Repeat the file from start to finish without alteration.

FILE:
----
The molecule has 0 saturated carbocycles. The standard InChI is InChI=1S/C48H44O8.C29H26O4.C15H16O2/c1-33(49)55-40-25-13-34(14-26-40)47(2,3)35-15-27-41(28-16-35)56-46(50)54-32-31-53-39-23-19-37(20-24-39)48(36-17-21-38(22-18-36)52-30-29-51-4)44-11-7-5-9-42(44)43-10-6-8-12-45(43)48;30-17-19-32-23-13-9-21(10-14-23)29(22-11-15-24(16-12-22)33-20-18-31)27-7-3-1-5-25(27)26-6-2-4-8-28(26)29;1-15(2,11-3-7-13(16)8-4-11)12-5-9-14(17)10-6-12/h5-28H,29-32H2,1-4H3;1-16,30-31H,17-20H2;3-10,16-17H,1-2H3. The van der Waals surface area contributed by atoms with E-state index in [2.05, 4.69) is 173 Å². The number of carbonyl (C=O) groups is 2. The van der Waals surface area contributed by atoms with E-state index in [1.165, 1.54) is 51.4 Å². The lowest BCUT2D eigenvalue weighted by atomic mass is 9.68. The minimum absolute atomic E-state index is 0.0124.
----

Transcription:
The molecule has 0 saturated carbocycles. The standard InChI is InChI=1S/C48H44O8.C29H26O4.C15H16O2/c1-33(49)55-40-25-13-34(14-26-40)47(2,3)35-15-27-41(28-16-35)56-46(50)54-32-31-53-39-23-19-37(20-24-39)48(36-17-21-38(22-18-36)52-30-29-51-4)44-11-7-5-9-42(44)43-10-6-8-12-45(43)48;30-17-19-32-23-13-9-21(10-14-23)29(22-11-15-24(16-12-22)33-20-18-31)27-7-3-1-5-25(27)26-6-2-4-8-28(26)29;1-15(2,11-3-7-13(16)8-4-11)12-5-9-14(17)10-6-12/h5-28H,29-32H2,1-4H3;1-16,30-31H,17-20H2;3-10,16-17H,1-2H3. The van der Waals surface area contributed by atoms with E-state index in [2.05, 4.69) is 173 Å². The number of carbonyl (C=O) groups is 2. The van der Waals surface area contributed by atoms with E-state index in [1.165, 1.54) is 51.4 Å². The lowest BCUT2D eigenvalue weighted by atomic mass is 9.68. The minimum absolute atomic E-state index is 0.0124.